Call it the big bang of Southern rock: the convergence of forces that led two brothers, Duane and Gregg Allman, to convene in Jacksonville, Fla., on March 26, 1969, for a jam session that would beget the Allman Brothers Band.
Even further, call it a defining moment of the jam band era, because what happened that day helped set the foundation for a uniquely American, and enduring, musical movement.
Gregg Allman, who died Saturday at age 69, served as a primary voice and face of that movement, and he helped carry the Allmans’ music to the masses through songs including the epic “Whipping Post,” “Midnight Rider” and “Melissa.” He became a gossip column staple through his relationship with Cher, wrestled with various addictions and lived much of his life on the road playing music.
On that Wednesday in 1969, though, Gregg was hardly a hot property, and he arrived at drummer Butch Trucks’ house to face the skepticism. Gregg had been living in Los Angeles, frustrated and signed to a fruitless deal with Liberty Records. His older brother Duane, who would die in a motorcycle crash in 1971, had his own label issues, and retreated to the Allmans’ hometown to start anew with his own band.
“It was real tense in there. You could have cut it with a knife,” Gregg wrote of that first rehearsal in his 2012 autobiography (with Alan Light), “My Cross to Bear.”
“Thank God they had a real good sound system set up, so when I started singing, they could hear me, and everything came together at that moment.”
What converged mixed rock, blues, country and jazz. It was twangy but not folky like the Grateful Dead. The Allmans’ music was tightly wound and urgent where the Dead’s was laid back, with extended solo and improvised moments that reveled in structural freedom.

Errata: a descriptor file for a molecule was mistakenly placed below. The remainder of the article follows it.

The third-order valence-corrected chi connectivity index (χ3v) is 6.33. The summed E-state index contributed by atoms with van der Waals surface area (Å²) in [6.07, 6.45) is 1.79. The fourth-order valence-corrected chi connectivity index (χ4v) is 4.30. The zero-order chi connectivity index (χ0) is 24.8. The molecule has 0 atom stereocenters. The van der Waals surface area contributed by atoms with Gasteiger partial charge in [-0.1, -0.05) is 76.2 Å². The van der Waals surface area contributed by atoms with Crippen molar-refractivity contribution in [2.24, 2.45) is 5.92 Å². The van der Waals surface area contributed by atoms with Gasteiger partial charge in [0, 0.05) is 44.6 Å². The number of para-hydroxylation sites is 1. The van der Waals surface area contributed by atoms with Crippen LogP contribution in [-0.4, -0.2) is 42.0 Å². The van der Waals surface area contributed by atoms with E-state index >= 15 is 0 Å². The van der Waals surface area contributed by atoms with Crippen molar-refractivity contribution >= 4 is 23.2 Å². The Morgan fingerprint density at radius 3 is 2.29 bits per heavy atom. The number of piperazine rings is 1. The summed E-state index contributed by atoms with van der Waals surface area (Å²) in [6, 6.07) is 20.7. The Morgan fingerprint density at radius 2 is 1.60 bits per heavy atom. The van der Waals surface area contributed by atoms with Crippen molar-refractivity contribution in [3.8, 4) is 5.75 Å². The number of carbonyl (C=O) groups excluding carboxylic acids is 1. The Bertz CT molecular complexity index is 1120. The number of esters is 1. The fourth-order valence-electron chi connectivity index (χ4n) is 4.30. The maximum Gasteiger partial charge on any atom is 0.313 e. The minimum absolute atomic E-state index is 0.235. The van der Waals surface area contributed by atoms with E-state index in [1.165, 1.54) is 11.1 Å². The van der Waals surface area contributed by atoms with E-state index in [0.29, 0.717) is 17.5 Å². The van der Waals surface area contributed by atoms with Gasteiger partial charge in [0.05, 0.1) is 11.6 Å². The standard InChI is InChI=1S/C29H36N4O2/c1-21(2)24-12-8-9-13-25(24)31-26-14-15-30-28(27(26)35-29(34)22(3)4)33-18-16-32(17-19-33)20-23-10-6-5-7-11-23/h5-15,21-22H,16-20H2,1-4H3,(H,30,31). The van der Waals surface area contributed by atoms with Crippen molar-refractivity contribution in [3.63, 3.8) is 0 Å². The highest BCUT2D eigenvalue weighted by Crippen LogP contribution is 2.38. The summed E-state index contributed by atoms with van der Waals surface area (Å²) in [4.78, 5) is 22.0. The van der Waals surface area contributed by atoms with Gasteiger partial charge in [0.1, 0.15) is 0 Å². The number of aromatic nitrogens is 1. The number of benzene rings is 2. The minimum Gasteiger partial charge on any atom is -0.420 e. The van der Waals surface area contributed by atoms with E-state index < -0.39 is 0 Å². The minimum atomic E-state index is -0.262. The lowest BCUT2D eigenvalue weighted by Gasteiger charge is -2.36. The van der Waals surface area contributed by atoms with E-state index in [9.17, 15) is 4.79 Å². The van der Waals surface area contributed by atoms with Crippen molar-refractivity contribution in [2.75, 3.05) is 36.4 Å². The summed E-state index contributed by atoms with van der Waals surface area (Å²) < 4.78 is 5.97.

How much freedom? The Allmans’ Fillmore East version of “Whipping Post” earned heavy rotation on FM radio — despite it being longer than 22 minutes.
Through it all, Allman’s cigarette-strained voice, raspy and soulful, delivered originals and blues standards, a stew of influences transforming songs such as Blind Willie McTell’s “Statesboro Blues” and T-Bone Walker’s “Stormy Monday” into rollicking rockers featuring the dueling guitar action of Duane Allman and Dickey Betts. The double-drumming of Trucks and Jai Johanny Johanson added rhythmic heft.
Gregg played organ and sang, uniting the competing textures under the guidance of spare keyboard chords, wicked solos and his husky voice.
Hailed as classics now, the band’s first few albums — with Gregg responsible for most of the songwriting -- pleased the critics but barely made a dent on the charts. Although the band was incendiary live, its studio albums didn’t pack as much punch.
Those who want punch, though, should blast the group’s breakout album, “At Fillmore East.” Recorded across a number of nights at the New York outpost of Bill Graham’s club, the four sides of the double album featured a mere seven songs.
Within those few songs, however, were mountainous improvised moments made possible by a well-practiced band that had been touring for nearly two years straight.
To say they jammed is an understatement. Songs such as “You Don’t Love Me” and “Hot ’Lanta” seemed to spring from the gate at full sprint and carried momentum without any noodling and little self-indulgence.
As a lyricist, Allman was hardly a genius, and may have relied too much on blues tropes about being short on money and time, about hard love and messy rejection. In “Whipping Post,” which he wrote, the singer bemoans losing a lover who “took all my money, wrecks my new car/ Now she's with one of my good time buddies/ They're drinkin’ in some cross-town bar.”
Despite the whipping post’s symbolism in the antebellum South, the song makes no reference to its use as a tool of slavery.
A sin of omission, perhaps, but by its very nature the mostly white Southern rock movement could be a minefield, with some acts and their fans celebrating regional heritage by embracing the Confederate flag.
Yet Gregg Allman, who recorded six solo albums during his career, strongly rejected symbols of Southern pride that called for a return of the Confederacy, doing so as he celebrated the blues and soul music that inspired him.
“I was taught how to play music by these very, very kind older black men,” he said in a 2015 interview with Radio.com. “My best friend in the world is a black man. If people are gonna look at that flag and think of it as representing slavery, then I say burn every one of them.”